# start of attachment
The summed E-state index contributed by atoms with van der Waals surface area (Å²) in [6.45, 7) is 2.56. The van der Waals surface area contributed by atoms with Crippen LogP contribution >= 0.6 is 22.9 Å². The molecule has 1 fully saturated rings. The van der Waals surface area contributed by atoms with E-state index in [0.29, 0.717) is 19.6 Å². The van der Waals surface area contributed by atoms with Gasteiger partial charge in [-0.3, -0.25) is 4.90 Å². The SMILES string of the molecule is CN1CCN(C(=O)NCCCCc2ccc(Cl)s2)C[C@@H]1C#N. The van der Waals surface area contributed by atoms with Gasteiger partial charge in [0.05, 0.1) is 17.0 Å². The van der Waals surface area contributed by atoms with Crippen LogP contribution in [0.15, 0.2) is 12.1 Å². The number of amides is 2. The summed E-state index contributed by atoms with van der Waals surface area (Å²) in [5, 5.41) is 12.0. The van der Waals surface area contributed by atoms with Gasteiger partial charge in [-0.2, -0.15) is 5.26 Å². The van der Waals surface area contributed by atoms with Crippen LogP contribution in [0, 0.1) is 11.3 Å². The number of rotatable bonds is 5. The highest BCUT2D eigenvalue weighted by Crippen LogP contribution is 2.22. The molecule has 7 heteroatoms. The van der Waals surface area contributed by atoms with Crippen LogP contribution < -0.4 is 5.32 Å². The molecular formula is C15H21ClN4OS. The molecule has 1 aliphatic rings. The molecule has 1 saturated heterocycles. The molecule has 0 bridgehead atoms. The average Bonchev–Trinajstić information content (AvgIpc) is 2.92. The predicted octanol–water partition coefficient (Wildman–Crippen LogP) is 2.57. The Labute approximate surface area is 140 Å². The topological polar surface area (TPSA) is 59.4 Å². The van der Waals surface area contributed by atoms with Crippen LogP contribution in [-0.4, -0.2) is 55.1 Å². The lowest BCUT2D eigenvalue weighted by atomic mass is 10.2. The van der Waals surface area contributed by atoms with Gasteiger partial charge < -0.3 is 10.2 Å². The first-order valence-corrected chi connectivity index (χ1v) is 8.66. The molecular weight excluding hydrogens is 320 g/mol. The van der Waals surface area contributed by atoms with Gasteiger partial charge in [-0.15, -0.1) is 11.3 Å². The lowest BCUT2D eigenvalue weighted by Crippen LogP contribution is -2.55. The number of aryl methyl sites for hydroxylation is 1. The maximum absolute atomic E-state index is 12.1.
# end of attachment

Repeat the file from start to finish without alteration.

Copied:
The summed E-state index contributed by atoms with van der Waals surface area (Å²) in [6.45, 7) is 2.56. The van der Waals surface area contributed by atoms with Crippen LogP contribution >= 0.6 is 22.9 Å². The molecule has 1 fully saturated rings. The van der Waals surface area contributed by atoms with E-state index in [0.29, 0.717) is 19.6 Å². The van der Waals surface area contributed by atoms with Gasteiger partial charge in [-0.3, -0.25) is 4.90 Å². The SMILES string of the molecule is CN1CCN(C(=O)NCCCCc2ccc(Cl)s2)C[C@@H]1C#N. The van der Waals surface area contributed by atoms with Gasteiger partial charge in [0.05, 0.1) is 17.0 Å². The van der Waals surface area contributed by atoms with Crippen LogP contribution in [0.15, 0.2) is 12.1 Å². The number of amides is 2. The summed E-state index contributed by atoms with van der Waals surface area (Å²) in [5, 5.41) is 12.0. The van der Waals surface area contributed by atoms with Gasteiger partial charge in [-0.2, -0.15) is 5.26 Å². The van der Waals surface area contributed by atoms with Crippen LogP contribution in [0, 0.1) is 11.3 Å². The number of rotatable bonds is 5. The highest BCUT2D eigenvalue weighted by Crippen LogP contribution is 2.22. The molecule has 7 heteroatoms. The van der Waals surface area contributed by atoms with Crippen LogP contribution < -0.4 is 5.32 Å². The molecular formula is C15H21ClN4OS. The molecule has 1 aliphatic rings. The molecule has 1 saturated heterocycles. The molecule has 0 bridgehead atoms. The average Bonchev–Trinajstić information content (AvgIpc) is 2.92. The predicted octanol–water partition coefficient (Wildman–Crippen LogP) is 2.57. The Labute approximate surface area is 140 Å². The topological polar surface area (TPSA) is 59.4 Å². The van der Waals surface area contributed by atoms with Crippen LogP contribution in [-0.4, -0.2) is 55.1 Å². The lowest BCUT2D eigenvalue weighted by atomic mass is 10.2. The van der Waals surface area contributed by atoms with Gasteiger partial charge < -0.3 is 10.2 Å². The first-order valence-corrected chi connectivity index (χ1v) is 8.66. The molecular weight excluding hydrogens is 320 g/mol. The van der Waals surface area contributed by atoms with Gasteiger partial charge in [-0.15, -0.1) is 11.3 Å². The lowest BCUT2D eigenvalue weighted by Crippen LogP contribution is -2.55. The number of aryl methyl sites for hydroxylation is 1. The maximum absolute atomic E-state index is 12.1.